Suggested Citation: Woodjack, Justin, Dahlia Garas, Andy Lentz, Thomas S. Turrentine, Gil Tal, Michael A. Nicholas (2012) Learning about Electric Vehicle Range: Findings from the UC Davis MINI E Consumer Study. Institute of Transportation Studies, University of California, Davis, Research Report UCD-ITS-RR-12-41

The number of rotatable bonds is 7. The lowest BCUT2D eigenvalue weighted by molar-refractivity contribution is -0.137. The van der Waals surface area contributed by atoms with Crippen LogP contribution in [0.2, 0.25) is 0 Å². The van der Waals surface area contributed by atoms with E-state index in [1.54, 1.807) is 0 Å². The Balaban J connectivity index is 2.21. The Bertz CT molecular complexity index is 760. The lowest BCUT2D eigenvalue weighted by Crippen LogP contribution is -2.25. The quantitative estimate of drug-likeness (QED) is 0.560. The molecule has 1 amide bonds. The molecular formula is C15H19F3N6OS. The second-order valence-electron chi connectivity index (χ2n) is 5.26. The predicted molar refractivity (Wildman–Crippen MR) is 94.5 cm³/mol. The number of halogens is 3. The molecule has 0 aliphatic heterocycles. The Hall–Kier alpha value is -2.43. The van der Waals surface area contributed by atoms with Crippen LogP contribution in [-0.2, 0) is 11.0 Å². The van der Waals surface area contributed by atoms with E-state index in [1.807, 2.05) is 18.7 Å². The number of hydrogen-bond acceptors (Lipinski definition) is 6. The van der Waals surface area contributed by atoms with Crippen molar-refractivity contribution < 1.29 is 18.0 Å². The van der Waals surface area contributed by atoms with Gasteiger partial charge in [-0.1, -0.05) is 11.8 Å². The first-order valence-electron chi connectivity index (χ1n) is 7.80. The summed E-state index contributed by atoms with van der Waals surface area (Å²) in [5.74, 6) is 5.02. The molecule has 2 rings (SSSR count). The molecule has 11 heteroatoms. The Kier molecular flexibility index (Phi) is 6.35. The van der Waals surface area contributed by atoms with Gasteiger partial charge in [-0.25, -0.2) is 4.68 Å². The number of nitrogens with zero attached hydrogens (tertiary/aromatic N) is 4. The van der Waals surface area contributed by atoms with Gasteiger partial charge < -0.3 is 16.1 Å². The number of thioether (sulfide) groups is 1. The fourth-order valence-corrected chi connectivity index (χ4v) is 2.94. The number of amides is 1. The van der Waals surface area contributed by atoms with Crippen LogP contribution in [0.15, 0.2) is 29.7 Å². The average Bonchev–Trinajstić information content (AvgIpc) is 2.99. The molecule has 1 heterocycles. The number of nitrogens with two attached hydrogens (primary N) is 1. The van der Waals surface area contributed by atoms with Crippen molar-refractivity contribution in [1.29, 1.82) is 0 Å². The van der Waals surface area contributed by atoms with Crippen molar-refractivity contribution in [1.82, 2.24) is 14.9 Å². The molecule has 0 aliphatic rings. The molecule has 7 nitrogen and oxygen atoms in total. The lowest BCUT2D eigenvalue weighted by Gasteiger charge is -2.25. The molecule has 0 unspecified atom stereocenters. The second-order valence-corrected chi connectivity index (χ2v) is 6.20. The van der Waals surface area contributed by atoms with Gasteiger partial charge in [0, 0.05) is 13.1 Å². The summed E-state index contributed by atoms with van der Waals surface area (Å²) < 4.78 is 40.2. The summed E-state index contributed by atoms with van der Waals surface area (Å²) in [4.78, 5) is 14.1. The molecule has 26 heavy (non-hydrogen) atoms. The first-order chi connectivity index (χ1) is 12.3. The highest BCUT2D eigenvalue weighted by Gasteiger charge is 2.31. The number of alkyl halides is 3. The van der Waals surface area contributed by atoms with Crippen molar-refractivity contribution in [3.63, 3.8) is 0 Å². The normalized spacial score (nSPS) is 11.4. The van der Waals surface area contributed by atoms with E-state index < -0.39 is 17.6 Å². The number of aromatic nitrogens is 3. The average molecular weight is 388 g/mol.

Popular media and even researchers commonly assume that battery electric vehicle (BEV) ownership will provide consumers less performance and mobility. A common claim is that consumers will have constant worry about the range of their BEV, often termed “range anxiety”. BMW converted 450 MINI Coopers to all-electric drive (named the MINI E) and leased them to fleets and 235 private households in the Los Angeles and New York/New Jersey regions from Spring 2009 to Spring 2010. Through the course of the one-year lease, UC Davis researchers conducted multiple online surveys, in-person interviews, and administered weeklong driving diaries. This paper explores the reactions of MINI E drivers to the range of the MINI E through the framework of a Lifestyle Learning Process. Over time, MINI E drivers learned how the 104-mile range of the MINI E fit into their lifestyles. Drivers adapted and explored with their MINI E through activities like altering driving behavior (such as speed and trip routes), optimizing charging opportunities, trip planning, and educating themselves on distances to destinations with the help of online mapping tools. In the course of the UC Davis MINI E Consumer Study, we found evidence suggesting that range was not a major concern among these early adopters. Even with no public charging available to their vehicle, 100 percent of survey respondents stated that BEVs are suitable for daily use. The results of this study will be of interest to policymakers and practitioners interested in expanding the BEV market.